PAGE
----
Text and photos by Jim Cootes
The morning was crisp and clear and our expectations were high. It’s not every day that we get the chance to go into the forest with a very experienced field botanist, Dr. Ed de Vogel, from the Netherlands.
Dr. De Vogel was able to spare a couple of days to join us in a survey of the orchid flora of a small area of Central Luzon.
This area is at about 1,500 meters elevation with some of the surrounding mountains reaching heights of over 2,000 meters.
The higher elevations are mainly stunted trees, seldom over a couple of meters tall. This region is also very wind swept but this does not stop the orchids from growing in great profusion. The branches and trunks of the trees are always covered with several centimeters of moss that does not dry out.
Plants can be found growing on almost any part of the trees except for the actual leaves. A number of Bulbophyllum species like to grow close to the ground. The brightly colored Bulbophyllum pardalotum likes to grow in this habitat. The stunning Bulbophyllum facetum and Bulbophyllum schaiblei also inhabit this region.
It is quite common to find more than one Bulbophyllum species growing on a single tree. One time on the east coast of Luzon a large, fallen tree bore no less than nine different Bulbophyllum species on its trunk and branches (a number of other orchid genera were also present).
Another genus that is very common here are the miniature-flowered dendrochilums. They seem to take advantage of all the parts of the trunk and branches. Dendrochilum parvulum is one of the smallest of all the species with the plant being about 4 centimeters tall. These plants are normally found growing towards the ends of the branches and normally are about a dozen pseudobulbs in size. Occasionally one will find a very old plant, usually growing on the trunk that is about a foot in length and consists of several hundred pseudobulbs.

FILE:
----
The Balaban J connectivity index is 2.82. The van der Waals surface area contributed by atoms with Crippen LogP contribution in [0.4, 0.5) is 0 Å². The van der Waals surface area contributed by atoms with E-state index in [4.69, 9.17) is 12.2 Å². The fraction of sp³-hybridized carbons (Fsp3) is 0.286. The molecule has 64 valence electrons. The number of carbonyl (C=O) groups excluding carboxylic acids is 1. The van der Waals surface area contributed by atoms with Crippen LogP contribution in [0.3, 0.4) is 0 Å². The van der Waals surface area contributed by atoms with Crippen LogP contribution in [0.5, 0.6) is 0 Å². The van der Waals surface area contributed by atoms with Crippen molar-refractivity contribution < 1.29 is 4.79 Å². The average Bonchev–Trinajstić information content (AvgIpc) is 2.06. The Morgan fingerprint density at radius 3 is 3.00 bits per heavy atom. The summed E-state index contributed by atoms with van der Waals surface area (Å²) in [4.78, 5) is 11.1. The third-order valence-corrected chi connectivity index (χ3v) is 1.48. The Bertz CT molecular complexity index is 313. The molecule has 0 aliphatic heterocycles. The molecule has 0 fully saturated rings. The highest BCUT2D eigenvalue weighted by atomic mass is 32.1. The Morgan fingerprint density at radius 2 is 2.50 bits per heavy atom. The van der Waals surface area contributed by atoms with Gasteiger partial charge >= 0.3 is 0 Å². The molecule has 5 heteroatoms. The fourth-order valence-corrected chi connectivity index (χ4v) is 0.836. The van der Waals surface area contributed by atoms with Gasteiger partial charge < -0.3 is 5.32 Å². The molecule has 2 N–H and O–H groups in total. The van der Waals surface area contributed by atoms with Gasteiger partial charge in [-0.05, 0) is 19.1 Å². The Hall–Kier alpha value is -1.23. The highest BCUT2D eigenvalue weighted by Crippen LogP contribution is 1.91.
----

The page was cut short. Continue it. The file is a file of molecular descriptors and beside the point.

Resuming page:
Quite a number of new Dendrochilum species have been named from this area in the last few years – Dchlm. cootesii and Dchlm. cordatum are two that have been formally described and published. Without a doubt, many more undescribed species, in many different genera, await description from this area.
The genus Dendrobium has a number of species and our trip to these mountains found a section, and species of this genus not previously recorded from the Philippines. Dendrobium erosum, from the section Calyptrochilus, has previously been recorded from Thailand, Peninsular Malaysia, Java, Borneo, New Guinea and a couple of the Pacific islands. The clusters of bright pink flowers aren’t large but they are produced in good numbers and are most attractive.
Coelogyne chloroptera, with its pretty green flowers is often seen on the trunks of trees of all sizes. The upright inflorescence bears up to 7 blooms about 4 cm in diameter. The petals of this species are very narrow and they often reflex back towards the column. There is also a white flowered Coelogyne species found in this area but it is seldom seen and may well be undescribed.
The number of species we found are too numerous to fully enumerate here, and as stated earlier it is quite possible that a number of them could be undescribed, or new locality records for the island of Luzon, or even the Philippines.
It should also be noted that plants from high elevations will not grow successfully in the heat of the tropical lowlands, so should not be taken from the forest.